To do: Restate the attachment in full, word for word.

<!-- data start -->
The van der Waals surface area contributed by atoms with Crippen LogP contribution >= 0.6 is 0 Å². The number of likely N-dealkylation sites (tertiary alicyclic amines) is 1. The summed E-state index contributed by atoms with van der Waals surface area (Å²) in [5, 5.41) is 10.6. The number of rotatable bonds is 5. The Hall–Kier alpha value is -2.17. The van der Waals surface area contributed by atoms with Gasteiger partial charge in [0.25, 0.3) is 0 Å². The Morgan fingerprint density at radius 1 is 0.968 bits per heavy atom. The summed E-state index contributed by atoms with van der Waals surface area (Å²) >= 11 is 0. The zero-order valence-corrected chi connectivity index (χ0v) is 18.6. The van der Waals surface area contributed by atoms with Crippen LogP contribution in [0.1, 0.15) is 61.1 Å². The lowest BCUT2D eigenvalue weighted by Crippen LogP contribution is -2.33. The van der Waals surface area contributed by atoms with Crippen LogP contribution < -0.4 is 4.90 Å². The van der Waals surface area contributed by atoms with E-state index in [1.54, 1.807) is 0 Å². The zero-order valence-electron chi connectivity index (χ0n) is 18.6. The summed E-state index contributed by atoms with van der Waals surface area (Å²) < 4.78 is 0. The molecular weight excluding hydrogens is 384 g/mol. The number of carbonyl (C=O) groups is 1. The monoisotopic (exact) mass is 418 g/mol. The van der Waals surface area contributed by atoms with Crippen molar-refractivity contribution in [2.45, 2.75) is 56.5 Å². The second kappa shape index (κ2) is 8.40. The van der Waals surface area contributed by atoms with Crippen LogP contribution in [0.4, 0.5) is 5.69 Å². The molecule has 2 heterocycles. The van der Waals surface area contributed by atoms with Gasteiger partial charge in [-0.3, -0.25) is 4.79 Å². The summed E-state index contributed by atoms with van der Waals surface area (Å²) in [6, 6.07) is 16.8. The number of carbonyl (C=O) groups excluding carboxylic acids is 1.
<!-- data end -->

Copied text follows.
The van der Waals surface area contributed by atoms with Crippen LogP contribution >= 0.6 is 0 Å². The number of likely N-dealkylation sites (tertiary alicyclic amines) is 1. The summed E-state index contributed by atoms with van der Waals surface area (Å²) in [5, 5.41) is 10.6. The number of rotatable bonds is 5. The Hall–Kier alpha value is -2.17. The van der Waals surface area contributed by atoms with Gasteiger partial charge in [0.25, 0.3) is 0 Å². The Morgan fingerprint density at radius 1 is 0.968 bits per heavy atom. The summed E-state index contributed by atoms with van der Waals surface area (Å²) >= 11 is 0. The zero-order valence-corrected chi connectivity index (χ0v) is 18.6. The van der Waals surface area contributed by atoms with Crippen LogP contribution in [0.1, 0.15) is 61.1 Å². The lowest BCUT2D eigenvalue weighted by Crippen LogP contribution is -2.33. The van der Waals surface area contributed by atoms with Crippen LogP contribution < -0.4 is 4.90 Å². The van der Waals surface area contributed by atoms with E-state index in [1.54, 1.807) is 0 Å². The zero-order valence-electron chi connectivity index (χ0n) is 18.6. The summed E-state index contributed by atoms with van der Waals surface area (Å²) < 4.78 is 0. The molecular weight excluding hydrogens is 384 g/mol. The number of carbonyl (C=O) groups is 1. The monoisotopic (exact) mass is 418 g/mol. The van der Waals surface area contributed by atoms with Crippen molar-refractivity contribution in [2.45, 2.75) is 56.5 Å². The second kappa shape index (κ2) is 8.40. The van der Waals surface area contributed by atoms with Crippen LogP contribution in [0.4, 0.5) is 5.69 Å². The molecule has 2 heterocycles. The van der Waals surface area contributed by atoms with Gasteiger partial charge in [-0.3, -0.25) is 4.79 Å². The summed E-state index contributed by atoms with van der Waals surface area (Å²) in [6, 6.07) is 16.8. The number of carbonyl (C=O) groups excluding carboxylic acids is 1.